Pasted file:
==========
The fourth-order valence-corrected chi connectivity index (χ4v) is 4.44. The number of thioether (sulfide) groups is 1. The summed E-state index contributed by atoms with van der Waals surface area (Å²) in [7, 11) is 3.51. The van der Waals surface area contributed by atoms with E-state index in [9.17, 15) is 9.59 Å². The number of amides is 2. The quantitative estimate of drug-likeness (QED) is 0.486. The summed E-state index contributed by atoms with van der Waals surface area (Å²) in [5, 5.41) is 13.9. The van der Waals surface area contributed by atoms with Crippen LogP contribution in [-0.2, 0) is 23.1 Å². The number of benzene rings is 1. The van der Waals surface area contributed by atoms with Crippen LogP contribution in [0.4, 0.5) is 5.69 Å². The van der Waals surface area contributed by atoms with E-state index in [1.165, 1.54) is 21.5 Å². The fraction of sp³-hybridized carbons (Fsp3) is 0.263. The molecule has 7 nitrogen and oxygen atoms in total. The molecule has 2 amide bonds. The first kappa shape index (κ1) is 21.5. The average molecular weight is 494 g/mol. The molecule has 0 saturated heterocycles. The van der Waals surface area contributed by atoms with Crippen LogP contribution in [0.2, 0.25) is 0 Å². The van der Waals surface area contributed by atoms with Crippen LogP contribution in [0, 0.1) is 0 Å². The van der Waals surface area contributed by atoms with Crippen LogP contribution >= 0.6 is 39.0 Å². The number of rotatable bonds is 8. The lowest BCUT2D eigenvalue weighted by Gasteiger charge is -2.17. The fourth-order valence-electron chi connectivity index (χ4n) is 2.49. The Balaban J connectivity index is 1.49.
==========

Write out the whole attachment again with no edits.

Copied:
The fourth-order valence-corrected chi connectivity index (χ4v) is 4.44. The number of thioether (sulfide) groups is 1. The summed E-state index contributed by atoms with van der Waals surface area (Å²) in [7, 11) is 3.51. The van der Waals surface area contributed by atoms with E-state index in [9.17, 15) is 9.59 Å². The number of amides is 2. The quantitative estimate of drug-likeness (QED) is 0.486. The summed E-state index contributed by atoms with van der Waals surface area (Å²) in [5, 5.41) is 13.9. The van der Waals surface area contributed by atoms with Crippen LogP contribution in [-0.2, 0) is 23.1 Å². The number of benzene rings is 1. The van der Waals surface area contributed by atoms with Crippen LogP contribution in [0.4, 0.5) is 5.69 Å². The van der Waals surface area contributed by atoms with E-state index in [1.165, 1.54) is 21.5 Å². The fraction of sp³-hybridized carbons (Fsp3) is 0.263. The molecule has 7 nitrogen and oxygen atoms in total. The molecule has 2 amide bonds. The first kappa shape index (κ1) is 21.5. The average molecular weight is 494 g/mol. The molecule has 0 saturated heterocycles. The van der Waals surface area contributed by atoms with Crippen LogP contribution in [0.2, 0.25) is 0 Å². The van der Waals surface area contributed by atoms with Crippen LogP contribution in [0, 0.1) is 0 Å². The van der Waals surface area contributed by atoms with Crippen LogP contribution >= 0.6 is 39.0 Å². The number of rotatable bonds is 8. The lowest BCUT2D eigenvalue weighted by Gasteiger charge is -2.17. The fourth-order valence-electron chi connectivity index (χ4n) is 2.49. The Balaban J connectivity index is 1.49.